Monday, May 12, 2008

Fast Food Redemption

tidbits that tantalizeReally - This Isn't Healthy?

Fast food addicts have reason to rejoice. The years of damage you've inflicted on your not-so-svelte self can be undone with a single step: quit. Yeah, it's really that simple, say researchers studying the impact of burgers, fries and sodas.

Researchers at Saint Louis University Liver Center studied mice that were fed a fast food diet and whose activities were severely restricted. "We wanted to mirror the kind of diet many Americans subsist on, so the high fat content is about the same you'd find in a typical McDonald's meal, and the high fructose corn syrup translates to about eight cans of soda a day in a human diet, which is not far off from what some people consume," says Brent Tetri, M.D., a leading researcher in nonalcoholic fatty liver disease, which can lead to cirrhosis and, ultimately, death. "But we were also keeping the mice sedentary, with a very limited amount of activity."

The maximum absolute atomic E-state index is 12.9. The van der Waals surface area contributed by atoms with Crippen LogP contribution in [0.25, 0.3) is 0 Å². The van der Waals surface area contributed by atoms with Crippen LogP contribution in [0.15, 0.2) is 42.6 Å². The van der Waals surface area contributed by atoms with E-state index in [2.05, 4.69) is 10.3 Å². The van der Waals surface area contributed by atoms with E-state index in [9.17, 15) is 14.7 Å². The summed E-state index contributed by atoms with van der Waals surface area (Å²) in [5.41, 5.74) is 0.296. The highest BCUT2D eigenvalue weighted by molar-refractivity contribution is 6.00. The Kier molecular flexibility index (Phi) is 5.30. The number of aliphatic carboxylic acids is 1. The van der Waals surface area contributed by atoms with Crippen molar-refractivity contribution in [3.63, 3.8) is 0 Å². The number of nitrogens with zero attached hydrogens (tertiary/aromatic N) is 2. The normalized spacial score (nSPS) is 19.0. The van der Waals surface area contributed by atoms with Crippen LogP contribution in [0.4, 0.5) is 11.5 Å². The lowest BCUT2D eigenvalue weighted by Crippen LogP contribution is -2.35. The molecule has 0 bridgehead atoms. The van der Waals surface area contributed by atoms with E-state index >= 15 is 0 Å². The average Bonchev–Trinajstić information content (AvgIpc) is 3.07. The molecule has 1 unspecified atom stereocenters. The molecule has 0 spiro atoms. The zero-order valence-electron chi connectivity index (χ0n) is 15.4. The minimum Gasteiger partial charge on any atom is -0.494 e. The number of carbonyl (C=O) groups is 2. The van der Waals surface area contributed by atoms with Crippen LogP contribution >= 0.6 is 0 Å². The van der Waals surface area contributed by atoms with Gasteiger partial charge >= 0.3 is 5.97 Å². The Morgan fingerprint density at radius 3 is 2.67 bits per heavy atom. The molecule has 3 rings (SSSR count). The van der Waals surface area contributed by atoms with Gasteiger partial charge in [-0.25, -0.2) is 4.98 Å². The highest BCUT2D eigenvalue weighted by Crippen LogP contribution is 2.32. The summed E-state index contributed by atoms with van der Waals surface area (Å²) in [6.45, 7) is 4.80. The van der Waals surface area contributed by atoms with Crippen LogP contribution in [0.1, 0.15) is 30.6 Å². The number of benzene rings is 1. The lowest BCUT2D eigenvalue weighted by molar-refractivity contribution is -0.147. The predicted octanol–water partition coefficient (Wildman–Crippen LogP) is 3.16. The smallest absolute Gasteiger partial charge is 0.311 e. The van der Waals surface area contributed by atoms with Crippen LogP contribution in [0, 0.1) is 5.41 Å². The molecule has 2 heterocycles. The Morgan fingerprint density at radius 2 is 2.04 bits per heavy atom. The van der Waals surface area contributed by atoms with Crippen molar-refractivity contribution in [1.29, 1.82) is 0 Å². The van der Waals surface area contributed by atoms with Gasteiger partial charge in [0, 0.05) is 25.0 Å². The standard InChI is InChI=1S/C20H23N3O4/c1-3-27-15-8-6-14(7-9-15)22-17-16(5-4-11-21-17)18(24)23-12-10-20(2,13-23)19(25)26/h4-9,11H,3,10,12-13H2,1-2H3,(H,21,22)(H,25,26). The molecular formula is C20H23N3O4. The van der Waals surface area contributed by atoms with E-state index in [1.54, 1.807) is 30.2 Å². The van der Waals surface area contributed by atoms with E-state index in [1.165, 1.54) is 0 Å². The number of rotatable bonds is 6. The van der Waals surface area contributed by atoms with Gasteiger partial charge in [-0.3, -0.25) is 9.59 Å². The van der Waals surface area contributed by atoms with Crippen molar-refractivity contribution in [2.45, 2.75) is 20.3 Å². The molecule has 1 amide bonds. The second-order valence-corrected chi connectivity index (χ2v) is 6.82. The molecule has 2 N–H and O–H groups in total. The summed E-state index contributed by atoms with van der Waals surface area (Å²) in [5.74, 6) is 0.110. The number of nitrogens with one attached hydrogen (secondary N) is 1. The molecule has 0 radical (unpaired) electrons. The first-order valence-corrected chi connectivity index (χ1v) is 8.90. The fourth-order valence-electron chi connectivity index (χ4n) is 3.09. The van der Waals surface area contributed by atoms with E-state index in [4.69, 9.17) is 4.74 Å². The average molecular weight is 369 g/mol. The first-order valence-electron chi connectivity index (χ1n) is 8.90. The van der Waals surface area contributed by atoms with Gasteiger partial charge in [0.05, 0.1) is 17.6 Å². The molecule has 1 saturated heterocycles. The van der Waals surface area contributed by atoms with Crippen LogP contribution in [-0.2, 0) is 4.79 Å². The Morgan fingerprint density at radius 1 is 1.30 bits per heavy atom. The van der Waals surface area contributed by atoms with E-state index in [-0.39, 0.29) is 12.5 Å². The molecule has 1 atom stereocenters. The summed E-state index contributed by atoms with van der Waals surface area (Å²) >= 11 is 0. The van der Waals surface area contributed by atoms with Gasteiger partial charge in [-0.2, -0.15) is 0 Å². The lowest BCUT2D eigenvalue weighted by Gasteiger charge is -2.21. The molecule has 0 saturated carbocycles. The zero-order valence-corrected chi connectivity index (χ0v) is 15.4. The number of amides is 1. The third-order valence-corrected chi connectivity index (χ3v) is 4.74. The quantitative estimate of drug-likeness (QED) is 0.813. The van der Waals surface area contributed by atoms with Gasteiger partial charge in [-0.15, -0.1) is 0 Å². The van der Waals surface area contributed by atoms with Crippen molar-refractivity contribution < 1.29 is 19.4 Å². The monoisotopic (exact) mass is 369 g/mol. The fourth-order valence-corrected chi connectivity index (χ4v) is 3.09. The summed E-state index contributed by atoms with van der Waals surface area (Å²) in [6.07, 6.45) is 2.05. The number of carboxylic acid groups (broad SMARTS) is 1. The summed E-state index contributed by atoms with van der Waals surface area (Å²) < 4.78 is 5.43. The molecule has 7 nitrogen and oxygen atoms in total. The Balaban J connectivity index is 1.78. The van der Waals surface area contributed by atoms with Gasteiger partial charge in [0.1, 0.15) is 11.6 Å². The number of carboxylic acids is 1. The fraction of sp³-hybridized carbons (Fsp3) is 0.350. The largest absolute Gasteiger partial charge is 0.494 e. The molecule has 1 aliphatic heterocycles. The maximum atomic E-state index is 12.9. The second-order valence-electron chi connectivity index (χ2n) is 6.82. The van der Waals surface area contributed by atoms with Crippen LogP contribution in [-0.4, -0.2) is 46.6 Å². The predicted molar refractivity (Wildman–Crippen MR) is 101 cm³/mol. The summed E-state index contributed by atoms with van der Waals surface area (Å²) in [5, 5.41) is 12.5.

What's at stake? Well, we already know that fast food is loaded with fat and sugar. That's bad for the cholesterol, which is bad for the heart, which is bad for everything else in life. The sugar also raises the chance of developing diabetes. When you combine it all with a couch-potato lifestyle, you have the perfect recipe for a life riddled with disease and disappointment.

Now, scientists also find that cruising the fast food lane of life damages the liver. Doctors are actually seeing teenagers with cirrhosis. Yikes! It used to be you had to spend a lifetime devoted to hardcore drinking to earn that liver disease. I guess it all goes with the fast-living leads to fast-dying concept of the modern age.

What's the answer?

Ah, yes - that would bring us back to the "Q" word. Quit. Yes, put down the burger and, if you really want to get radical, pick up a carrot stick. Toss in a brisk walk around the block and you're well on your way to reversing the damage and reclaiming your cleaner, leaner liver.

To read more about the study, see this from ScienceDaily. To learn more about natural, healthy eating, see this from The World's Healthiest Foods.

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